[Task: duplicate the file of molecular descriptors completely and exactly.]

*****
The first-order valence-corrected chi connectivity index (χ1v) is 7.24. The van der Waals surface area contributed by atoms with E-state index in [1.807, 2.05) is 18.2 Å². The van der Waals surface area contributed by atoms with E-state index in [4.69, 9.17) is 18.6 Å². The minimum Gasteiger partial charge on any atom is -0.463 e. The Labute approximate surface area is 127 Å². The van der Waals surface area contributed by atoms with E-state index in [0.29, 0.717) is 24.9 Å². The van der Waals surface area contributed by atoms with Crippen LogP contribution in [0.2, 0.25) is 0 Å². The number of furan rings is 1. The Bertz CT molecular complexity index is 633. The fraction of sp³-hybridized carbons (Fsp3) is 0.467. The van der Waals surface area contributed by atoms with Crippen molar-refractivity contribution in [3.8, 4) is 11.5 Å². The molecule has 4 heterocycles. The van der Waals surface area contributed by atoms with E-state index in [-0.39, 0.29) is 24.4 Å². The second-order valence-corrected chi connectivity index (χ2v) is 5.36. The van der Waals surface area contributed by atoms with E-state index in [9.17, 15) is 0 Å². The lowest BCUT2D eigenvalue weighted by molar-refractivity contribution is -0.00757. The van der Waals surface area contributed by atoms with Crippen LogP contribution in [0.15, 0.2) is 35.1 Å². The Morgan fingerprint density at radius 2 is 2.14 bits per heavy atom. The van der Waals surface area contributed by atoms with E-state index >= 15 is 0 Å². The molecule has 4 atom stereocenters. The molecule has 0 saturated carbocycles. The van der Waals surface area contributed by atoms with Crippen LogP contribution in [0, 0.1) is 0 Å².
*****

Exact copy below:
The first-order valence-corrected chi connectivity index (χ1v) is 7.24. The van der Waals surface area contributed by atoms with E-state index in [1.807, 2.05) is 18.2 Å². The van der Waals surface area contributed by atoms with E-state index in [4.69, 9.17) is 18.6 Å². The minimum Gasteiger partial charge on any atom is -0.463 e. The Labute approximate surface area is 127 Å². The van der Waals surface area contributed by atoms with E-state index in [0.29, 0.717) is 24.9 Å². The van der Waals surface area contributed by atoms with Crippen LogP contribution in [0.2, 0.25) is 0 Å². The number of furan rings is 1. The Bertz CT molecular complexity index is 633. The fraction of sp³-hybridized carbons (Fsp3) is 0.467. The van der Waals surface area contributed by atoms with Crippen molar-refractivity contribution in [3.8, 4) is 11.5 Å². The molecule has 4 heterocycles. The van der Waals surface area contributed by atoms with E-state index in [-0.39, 0.29) is 24.4 Å². The second-order valence-corrected chi connectivity index (χ2v) is 5.36. The van der Waals surface area contributed by atoms with E-state index in [9.17, 15) is 0 Å². The lowest BCUT2D eigenvalue weighted by molar-refractivity contribution is -0.00757. The van der Waals surface area contributed by atoms with Crippen LogP contribution in [0.15, 0.2) is 35.1 Å². The Morgan fingerprint density at radius 2 is 2.14 bits per heavy atom. The van der Waals surface area contributed by atoms with E-state index >= 15 is 0 Å². The molecule has 4 atom stereocenters. The molecule has 0 saturated carbocycles. The van der Waals surface area contributed by atoms with Crippen LogP contribution in [0, 0.1) is 0 Å².